In a study conducted by researchers from the Department of Ethology at Eotvos Lorand University, the team examined how dogs interpret human gestures, comparing them to children. The study revealed that “smartest” dogs seem to pay attention not only to the location of an object but also to its appearance, suggesting a similarity in information processing with humans.
The phenomenon known as “spatial bias” refers to the interpretation of information in relation to space. For example, when we show children and dogs the location of an object, children interpret the gesture as an indication of the object while dogs interpret it as a direction.
The researchers tested 82 dogs in behavioral tasks assessing their ability to learn the location of a reward relative to the features of an object. Research has shown that “smarter” dogs learn faster, indicating a link between their cognitive abilities and their ability to interpret information in more detail. To understand whether this spatial bias was related to a sensory or cognitive problem, the researchers measured the dogs’ head length, which correlates with visual acuity, and subjected them to cognitive tests.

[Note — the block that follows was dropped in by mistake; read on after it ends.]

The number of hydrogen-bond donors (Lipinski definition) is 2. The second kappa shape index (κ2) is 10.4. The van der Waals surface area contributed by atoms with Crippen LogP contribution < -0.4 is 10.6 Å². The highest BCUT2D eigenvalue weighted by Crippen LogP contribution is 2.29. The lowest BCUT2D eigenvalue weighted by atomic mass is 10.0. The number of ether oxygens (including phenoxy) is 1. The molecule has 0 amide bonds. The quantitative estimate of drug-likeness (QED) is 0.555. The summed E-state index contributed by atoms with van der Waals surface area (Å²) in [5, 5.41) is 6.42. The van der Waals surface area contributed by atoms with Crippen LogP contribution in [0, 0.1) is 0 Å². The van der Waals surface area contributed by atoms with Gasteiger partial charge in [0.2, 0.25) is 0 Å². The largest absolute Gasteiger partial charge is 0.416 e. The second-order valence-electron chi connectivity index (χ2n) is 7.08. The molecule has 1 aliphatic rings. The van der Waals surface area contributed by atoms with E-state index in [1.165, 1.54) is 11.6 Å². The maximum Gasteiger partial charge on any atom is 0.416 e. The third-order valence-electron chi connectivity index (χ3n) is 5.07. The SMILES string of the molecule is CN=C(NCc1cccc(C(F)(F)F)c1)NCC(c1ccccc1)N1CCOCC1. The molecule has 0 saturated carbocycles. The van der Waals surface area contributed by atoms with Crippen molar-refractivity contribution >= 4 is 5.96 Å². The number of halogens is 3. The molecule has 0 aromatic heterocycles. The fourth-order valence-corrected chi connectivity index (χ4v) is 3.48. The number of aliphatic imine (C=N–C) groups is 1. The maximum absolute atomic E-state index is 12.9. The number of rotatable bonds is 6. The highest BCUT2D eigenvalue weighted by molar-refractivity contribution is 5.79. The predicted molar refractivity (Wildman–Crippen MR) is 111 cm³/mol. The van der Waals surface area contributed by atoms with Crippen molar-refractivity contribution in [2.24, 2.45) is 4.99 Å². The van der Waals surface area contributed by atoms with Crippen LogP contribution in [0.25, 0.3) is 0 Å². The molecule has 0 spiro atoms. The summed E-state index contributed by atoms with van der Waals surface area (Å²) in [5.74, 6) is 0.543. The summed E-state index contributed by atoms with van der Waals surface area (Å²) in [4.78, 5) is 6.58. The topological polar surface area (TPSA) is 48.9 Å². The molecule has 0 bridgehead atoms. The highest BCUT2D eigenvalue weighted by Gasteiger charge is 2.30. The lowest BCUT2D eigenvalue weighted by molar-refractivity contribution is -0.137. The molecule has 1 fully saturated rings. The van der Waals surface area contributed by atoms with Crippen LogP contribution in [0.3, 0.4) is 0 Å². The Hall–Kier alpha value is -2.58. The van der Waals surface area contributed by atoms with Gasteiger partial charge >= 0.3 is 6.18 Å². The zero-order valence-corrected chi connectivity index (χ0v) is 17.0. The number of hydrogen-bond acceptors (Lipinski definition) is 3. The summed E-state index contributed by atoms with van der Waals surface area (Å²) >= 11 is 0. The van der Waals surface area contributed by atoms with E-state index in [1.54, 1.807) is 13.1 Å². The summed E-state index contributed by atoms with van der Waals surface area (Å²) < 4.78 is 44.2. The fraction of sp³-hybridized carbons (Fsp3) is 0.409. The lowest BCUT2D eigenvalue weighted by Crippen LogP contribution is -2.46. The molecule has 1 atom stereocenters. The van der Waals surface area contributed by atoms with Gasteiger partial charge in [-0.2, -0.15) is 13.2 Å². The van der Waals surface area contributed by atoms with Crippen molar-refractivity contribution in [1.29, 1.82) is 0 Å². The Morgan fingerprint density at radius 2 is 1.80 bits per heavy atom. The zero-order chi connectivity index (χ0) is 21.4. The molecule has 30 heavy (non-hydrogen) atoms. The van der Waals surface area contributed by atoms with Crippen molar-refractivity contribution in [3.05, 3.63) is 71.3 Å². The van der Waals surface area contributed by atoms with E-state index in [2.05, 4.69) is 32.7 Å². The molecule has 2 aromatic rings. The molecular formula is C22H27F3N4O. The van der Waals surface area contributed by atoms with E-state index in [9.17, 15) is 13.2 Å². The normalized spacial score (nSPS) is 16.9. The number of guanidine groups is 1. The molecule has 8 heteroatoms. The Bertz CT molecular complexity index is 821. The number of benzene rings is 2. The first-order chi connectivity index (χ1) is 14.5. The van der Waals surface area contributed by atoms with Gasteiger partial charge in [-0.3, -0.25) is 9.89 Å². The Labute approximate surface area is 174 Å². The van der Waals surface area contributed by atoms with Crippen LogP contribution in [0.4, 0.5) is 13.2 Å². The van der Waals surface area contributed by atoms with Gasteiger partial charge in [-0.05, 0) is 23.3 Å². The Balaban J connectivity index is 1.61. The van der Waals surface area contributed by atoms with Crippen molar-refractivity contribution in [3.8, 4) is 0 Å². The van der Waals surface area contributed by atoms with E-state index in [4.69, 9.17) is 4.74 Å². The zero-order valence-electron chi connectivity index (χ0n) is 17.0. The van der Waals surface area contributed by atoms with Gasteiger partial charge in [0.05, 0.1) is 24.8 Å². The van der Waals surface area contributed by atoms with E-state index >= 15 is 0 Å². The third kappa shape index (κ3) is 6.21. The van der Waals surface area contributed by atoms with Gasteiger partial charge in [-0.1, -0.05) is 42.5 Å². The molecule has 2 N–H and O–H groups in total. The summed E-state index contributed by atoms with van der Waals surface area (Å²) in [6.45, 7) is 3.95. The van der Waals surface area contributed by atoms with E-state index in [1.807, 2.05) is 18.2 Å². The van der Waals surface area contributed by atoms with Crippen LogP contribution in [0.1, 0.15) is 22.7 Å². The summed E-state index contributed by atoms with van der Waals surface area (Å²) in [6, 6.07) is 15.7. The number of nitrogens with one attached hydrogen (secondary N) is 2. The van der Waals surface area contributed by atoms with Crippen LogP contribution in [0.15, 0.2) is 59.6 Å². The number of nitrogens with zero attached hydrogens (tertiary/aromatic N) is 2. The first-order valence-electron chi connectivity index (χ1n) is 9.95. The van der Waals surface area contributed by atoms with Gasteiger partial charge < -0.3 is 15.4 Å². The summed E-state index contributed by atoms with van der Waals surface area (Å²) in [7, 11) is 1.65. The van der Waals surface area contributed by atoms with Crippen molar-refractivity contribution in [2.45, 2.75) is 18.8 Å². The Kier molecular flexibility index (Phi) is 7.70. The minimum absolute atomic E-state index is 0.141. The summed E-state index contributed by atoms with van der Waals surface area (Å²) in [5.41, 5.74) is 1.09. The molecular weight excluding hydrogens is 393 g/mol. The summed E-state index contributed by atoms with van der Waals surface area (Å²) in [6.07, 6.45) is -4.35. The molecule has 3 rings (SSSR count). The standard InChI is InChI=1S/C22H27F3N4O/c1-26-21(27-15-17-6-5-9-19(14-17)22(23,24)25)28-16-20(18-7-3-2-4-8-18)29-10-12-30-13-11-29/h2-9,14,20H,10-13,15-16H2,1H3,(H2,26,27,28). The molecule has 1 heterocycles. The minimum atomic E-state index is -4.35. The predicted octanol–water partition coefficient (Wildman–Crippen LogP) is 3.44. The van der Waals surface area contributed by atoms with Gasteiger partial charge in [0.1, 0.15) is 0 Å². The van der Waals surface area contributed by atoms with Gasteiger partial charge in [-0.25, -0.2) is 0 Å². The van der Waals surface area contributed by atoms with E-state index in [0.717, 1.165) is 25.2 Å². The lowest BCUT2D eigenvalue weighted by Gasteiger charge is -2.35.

The results showed that dogs with better visual and cognitive abilities showed less spatial bias. In conclusion, this study provides new insights into the minds of our furry companions, suggesting that their ability to interpret information goes beyond simple vision and opens up new perspectives on understanding how they think.